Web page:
Ross Crozier 1943-2009

The sudden death of Ross Crozier on the 12th of November was heralded largely by a slow ripple of email, phone calls and Facebook messages across the globe. I found out from an email that started with a short but singularly complete sentence:

Terrible news.

It is sobering to think that I knew Ross for nearly 20 years, first as a superannuated and vaguely disreputable PhD candidate and then after graduation as a regular collaborator. It is difficult to think of a time before Ross, before his invaluable mentorship, advice and tutelage. It is difficult to think of a time after.

Others have listed Ross' accomplishments and awards, his many contributions across science, in conservation biology, evolutionary genetics and sociobiology. But to focus only on conventional landmarks of a successful academic career would be a mistake. Ross' life is most keenly seen in the countless students, junior scientists and colleagues that he taught, coached and befriended.

He was never more at home then when surrounded by young students and postdocs, excitedly talking about their research and science. Rather than hold court, he acted more as a ringleader or co-conspirator, allowing even the least experienced or knowledgeable to have a word or play their part. If you made a particularly careless mistake or said something stupid - too often in my case - he might just raise his eyebrows and say "Hmm. Well.", a phrase that only in retrospect translated as I think you might want to examine your theory there. When the inevitable and demoralising failures occurred - overly-critical reviews of papers, unsuccessful job applications, unfunded grants - he would counsel resting for a few days to lick our wounds before returning to the fray. When the victories came, he joined you in celebrating.

His knowledge was voluminous. When when starting a new project, rather than doing the background research it was often easier to ask Ross what he knew. I recall passing an early draft of my thesis before him. After a single glance, he advised that a reference was probably incorrect. I think it was published in 1981 not 1982. And the authors initial was E, not F. You should look at that. He professed a love for classic science fiction (Asimov and Heinlein, I pointed him in the direction of William Gibson and Greg Egan without any luck) and a late rediscovery of Johnny Cash and country music. But Ross's main pastime was science and emails would arrive from him that were written on a Sunday morning or late on a weekend night. I've just had a thought ...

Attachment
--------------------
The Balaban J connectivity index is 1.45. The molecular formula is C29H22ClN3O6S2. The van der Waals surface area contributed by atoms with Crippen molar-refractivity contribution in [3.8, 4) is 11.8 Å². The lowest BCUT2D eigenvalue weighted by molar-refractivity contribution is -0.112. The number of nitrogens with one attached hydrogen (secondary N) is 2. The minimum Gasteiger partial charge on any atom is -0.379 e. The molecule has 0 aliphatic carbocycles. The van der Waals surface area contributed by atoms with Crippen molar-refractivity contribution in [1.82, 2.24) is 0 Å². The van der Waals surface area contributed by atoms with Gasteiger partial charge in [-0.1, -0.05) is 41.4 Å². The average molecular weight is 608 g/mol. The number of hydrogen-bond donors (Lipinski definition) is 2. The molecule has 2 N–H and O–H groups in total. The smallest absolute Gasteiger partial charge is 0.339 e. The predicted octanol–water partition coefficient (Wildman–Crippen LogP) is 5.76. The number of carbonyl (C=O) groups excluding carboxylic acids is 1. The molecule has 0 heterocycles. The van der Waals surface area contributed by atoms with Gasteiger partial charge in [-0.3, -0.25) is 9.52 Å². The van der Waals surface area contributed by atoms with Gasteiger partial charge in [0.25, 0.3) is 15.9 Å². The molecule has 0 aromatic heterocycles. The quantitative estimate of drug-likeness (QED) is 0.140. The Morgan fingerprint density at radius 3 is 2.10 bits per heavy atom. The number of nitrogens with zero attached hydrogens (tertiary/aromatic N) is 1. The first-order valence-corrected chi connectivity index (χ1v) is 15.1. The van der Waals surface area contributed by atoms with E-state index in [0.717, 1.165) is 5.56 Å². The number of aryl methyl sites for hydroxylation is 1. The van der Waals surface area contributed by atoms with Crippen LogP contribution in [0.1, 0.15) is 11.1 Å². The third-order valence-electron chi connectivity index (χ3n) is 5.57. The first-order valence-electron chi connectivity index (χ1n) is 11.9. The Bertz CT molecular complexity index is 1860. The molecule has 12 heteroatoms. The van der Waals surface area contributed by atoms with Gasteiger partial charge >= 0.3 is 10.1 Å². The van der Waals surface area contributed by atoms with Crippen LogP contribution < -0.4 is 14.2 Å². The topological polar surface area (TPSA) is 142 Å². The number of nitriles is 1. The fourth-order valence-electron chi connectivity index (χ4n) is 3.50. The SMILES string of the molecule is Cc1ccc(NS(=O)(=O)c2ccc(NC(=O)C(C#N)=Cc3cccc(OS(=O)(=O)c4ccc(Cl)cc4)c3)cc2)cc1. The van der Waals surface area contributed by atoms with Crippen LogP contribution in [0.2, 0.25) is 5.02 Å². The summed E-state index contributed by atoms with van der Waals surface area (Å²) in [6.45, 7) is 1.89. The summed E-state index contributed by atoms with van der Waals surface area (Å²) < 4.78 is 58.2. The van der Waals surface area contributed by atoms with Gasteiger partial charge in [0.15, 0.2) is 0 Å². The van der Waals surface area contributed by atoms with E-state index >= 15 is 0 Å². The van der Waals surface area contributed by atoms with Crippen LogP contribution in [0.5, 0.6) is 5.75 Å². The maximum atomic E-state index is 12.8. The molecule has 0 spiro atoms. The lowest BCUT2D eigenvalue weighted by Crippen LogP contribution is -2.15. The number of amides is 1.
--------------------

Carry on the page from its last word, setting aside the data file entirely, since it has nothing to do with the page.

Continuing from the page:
Despite his passion, his demeanour was not that of the obsessive. Owner of a relentlessly even temper, he leavened it with a dry and playful humour. His move from urban Melbourne to the tropical and provincial James Cook University spurred more dry commentary, with me a supposedly sympathetic respondent as an ex-Queenslander. One email discussing a paper in progress ended: Help, our couch is growing fungus! * Another time, he mused, "When we moved up here, people warned us that everything shuts at 7.30, you can't buy *The Australian, and nobody wears black. Well, that's untrue. The paper shop at the airport stocks The Australian." Once, he attended an open day for prospective undergraduates. One eager - and perhaps confused - candidate buttonholed Ross and told him how she has gotten interested in biology through "watching The X-Files". Ross was polite but curious, returning home to search for and watch a random episode of the show. The next day he ranted about "this worm-man creature created by radiation, that slithered out of pipes and infected people by biting them" before throwing up his hands up in perplexed delight.

Ross took a chance when he took me on as a student. He stood by by me when no others would He borne my complaints and anxieties with equamity. By my reckoning, one of the last things he must have done was write a job reference for me. We met in person for the last time last year in Bonn. Always the prototypical nerdy entomology-wonk, he stood out among the sharply dressed European scientists in suits, wearing an old short-sleeved workshirt with too many pens stuffed in the pocket. When he saw me, his face split into a wide grin as he grabbed for and shook my hand in joy. I owe him. I am one of many.

66 years is old and arguably elderly, but Ross' behaviour and energy was neither. It was a rare week that was without at least one email from Ross. Often I would find 2, 3 or even 4 emails from him, each adding another thought or idea. At the time of his death, we had two papers in progress together. And I was just one of many, one of the far-flung web of collaborators that he kept up a steady conversation with, a steady pulse of research. I fear this lead me and others into the silent assumption that there would always be more, always more ideas, more incisive critiques, more advice. We owe, I owe, and it was my delusion there would be more time in which to repay, at least in some small part, the great debt I owe him.

I walk within his shadow. I always will.

-James Cook University: Leading scientist dies

-Alex Wild: Ross Crozier is gone

-Roberto A. Keller: Ross Crozier, pioneer in the study of genetics of social insects

-The Age (Melbourne): Top tropical biologist shone light on insects